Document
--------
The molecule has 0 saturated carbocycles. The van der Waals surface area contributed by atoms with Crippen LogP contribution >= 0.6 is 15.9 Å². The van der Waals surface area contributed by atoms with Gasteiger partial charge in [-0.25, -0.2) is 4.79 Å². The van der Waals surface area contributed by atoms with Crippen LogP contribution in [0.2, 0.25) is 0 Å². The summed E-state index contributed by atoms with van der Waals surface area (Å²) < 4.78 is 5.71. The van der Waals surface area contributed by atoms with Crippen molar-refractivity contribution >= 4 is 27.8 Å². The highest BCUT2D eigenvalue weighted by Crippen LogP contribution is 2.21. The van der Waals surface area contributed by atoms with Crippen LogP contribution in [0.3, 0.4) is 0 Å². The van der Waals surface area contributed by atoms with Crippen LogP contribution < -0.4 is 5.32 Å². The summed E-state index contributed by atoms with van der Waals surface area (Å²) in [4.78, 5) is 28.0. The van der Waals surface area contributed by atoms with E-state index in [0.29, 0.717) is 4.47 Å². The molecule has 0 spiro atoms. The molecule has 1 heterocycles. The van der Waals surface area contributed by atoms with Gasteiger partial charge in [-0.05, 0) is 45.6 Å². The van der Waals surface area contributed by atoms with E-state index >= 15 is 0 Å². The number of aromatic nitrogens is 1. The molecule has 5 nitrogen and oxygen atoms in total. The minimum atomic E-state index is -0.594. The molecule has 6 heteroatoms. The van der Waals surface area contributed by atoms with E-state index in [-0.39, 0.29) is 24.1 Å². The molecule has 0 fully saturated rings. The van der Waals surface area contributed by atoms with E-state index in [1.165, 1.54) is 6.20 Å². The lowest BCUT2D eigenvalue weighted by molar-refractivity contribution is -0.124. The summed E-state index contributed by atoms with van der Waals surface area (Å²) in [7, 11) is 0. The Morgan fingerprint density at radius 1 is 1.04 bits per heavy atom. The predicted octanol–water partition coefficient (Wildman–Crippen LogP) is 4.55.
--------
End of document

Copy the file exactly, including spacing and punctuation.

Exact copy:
The molecule has 0 saturated carbocycles. The van der Waals surface area contributed by atoms with Crippen LogP contribution >= 0.6 is 15.9 Å². The van der Waals surface area contributed by atoms with Gasteiger partial charge in [-0.25, -0.2) is 4.79 Å². The van der Waals surface area contributed by atoms with Crippen LogP contribution in [0.2, 0.25) is 0 Å². The summed E-state index contributed by atoms with van der Waals surface area (Å²) < 4.78 is 5.71. The van der Waals surface area contributed by atoms with Crippen molar-refractivity contribution >= 4 is 27.8 Å². The highest BCUT2D eigenvalue weighted by Crippen LogP contribution is 2.21. The van der Waals surface area contributed by atoms with Crippen LogP contribution in [0.3, 0.4) is 0 Å². The van der Waals surface area contributed by atoms with Crippen LogP contribution < -0.4 is 5.32 Å². The summed E-state index contributed by atoms with van der Waals surface area (Å²) in [4.78, 5) is 28.0. The van der Waals surface area contributed by atoms with E-state index in [0.29, 0.717) is 4.47 Å². The molecule has 0 spiro atoms. The molecule has 1 heterocycles. The van der Waals surface area contributed by atoms with Gasteiger partial charge in [-0.05, 0) is 45.6 Å². The van der Waals surface area contributed by atoms with E-state index >= 15 is 0 Å². The number of aromatic nitrogens is 1. The molecule has 5 nitrogen and oxygen atoms in total. The minimum atomic E-state index is -0.594. The molecule has 6 heteroatoms. The van der Waals surface area contributed by atoms with E-state index in [-0.39, 0.29) is 24.1 Å². The molecule has 0 fully saturated rings. The van der Waals surface area contributed by atoms with E-state index in [1.165, 1.54) is 6.20 Å². The lowest BCUT2D eigenvalue weighted by molar-refractivity contribution is -0.124. The summed E-state index contributed by atoms with van der Waals surface area (Å²) in [7, 11) is 0. The Morgan fingerprint density at radius 1 is 1.04 bits per heavy atom. The predicted octanol–water partition coefficient (Wildman–Crippen LogP) is 4.55.